NEW YORK — MCI Communications Corp. and News Corp. on Wednesday announced a joint venture to provide on-line services and said British Telecommunications may take a stake too.
It is the first major linkup since MCI, the nation's second-largest long-distance firm, announced plans in May to invest $2 billion in Rupert Murdoch's media empire.
The venture will include all the companies' existing on-line operations, they said, including News Corp.'s Delphi Internet Services Corp., which has 100,000 customers.
MCI's Scott Kurnit was named chief executive and president of the joint venture and News Corp.'s Anthea Disney will be its editor in chief.
MCI businesses that will be part of the operation include MCI's Information Services/Entertainment Co., FYI On-line services, MCI's site on the Internet's World Wide Web and MCI's electronic mail service, MCI Mail.
"We are in discussions with BT" about a stake, Kurnit said in an interview, confirming earlier media reports.
BT, Britain's largest phone company, owns a 20% stake in MCI for which it paid $4.3 billion last September.
Washington-based MCI and News Corp. are also spending $400 million initially on an interactive media alliance, of which the on-line venture announced Wednesday is a part.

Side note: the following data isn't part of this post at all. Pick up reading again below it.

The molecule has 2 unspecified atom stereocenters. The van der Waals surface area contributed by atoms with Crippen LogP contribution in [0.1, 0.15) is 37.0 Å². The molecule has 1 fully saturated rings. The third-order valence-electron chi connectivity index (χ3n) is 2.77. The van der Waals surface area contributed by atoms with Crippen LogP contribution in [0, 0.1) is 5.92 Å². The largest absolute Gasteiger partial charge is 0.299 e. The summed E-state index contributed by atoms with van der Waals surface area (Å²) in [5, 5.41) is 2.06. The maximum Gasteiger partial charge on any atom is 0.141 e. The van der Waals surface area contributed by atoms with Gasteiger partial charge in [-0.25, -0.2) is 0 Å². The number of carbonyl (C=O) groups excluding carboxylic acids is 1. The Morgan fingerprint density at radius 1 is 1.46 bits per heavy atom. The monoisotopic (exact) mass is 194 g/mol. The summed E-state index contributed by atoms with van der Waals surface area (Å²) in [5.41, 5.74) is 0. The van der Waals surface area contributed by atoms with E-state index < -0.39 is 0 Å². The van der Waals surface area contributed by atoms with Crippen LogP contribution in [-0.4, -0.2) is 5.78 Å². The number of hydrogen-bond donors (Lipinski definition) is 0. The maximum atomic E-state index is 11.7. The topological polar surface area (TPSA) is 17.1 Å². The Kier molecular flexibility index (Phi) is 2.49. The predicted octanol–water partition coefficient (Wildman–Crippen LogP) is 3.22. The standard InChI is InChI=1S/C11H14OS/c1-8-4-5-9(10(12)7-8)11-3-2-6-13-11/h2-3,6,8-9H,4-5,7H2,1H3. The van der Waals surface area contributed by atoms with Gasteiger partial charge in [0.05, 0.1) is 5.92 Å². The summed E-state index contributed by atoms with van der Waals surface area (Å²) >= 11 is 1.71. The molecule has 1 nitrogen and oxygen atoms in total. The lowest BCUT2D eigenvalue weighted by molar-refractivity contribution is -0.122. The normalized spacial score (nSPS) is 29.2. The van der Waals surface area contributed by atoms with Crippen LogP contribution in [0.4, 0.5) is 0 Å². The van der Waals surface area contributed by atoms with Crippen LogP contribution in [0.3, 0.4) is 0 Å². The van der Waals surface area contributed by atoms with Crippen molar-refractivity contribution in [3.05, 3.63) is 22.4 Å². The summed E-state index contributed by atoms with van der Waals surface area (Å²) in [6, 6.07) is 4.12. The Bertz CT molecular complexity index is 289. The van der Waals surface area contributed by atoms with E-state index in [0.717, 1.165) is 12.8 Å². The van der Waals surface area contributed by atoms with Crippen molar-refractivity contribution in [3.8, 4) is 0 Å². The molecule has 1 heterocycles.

The two companies said the new venture will provide a comprehensive guide to the Internet, an on-line news service for consumers and professionals, a variety of games, an on-line area for children and specialized programming.
This will be developed jointly with News Corp. companies such as TV Guide, Fox Broadcasting, Twentieth Century Fox, HarperCollins and newspapers worldwide.
Pricing details for the service have yet to be completed but will reflect the open nature of the forum, Kurnit said.
Income will be generated in four possible ways, he said: through carrying Internet traffic, in which MCI already claims a 40% market share; subscriptions to some of the content; advertising, and merchandising.
Kurnit said the service will be different from all other on-line services because any passing Internet user can look around without paying to get in.
With Microsoft Corp.'s Aug. 24 launch of Windows 95, there will be millions more such users.
Kurnit said he expects the new service to prosper, despite the profusion of on-line companies such as H&R Block Inc.'s CompuServe, Prodigy--owned by Sears, Roebuck & Co. and International Business Machines Corp.--and America Online Inc.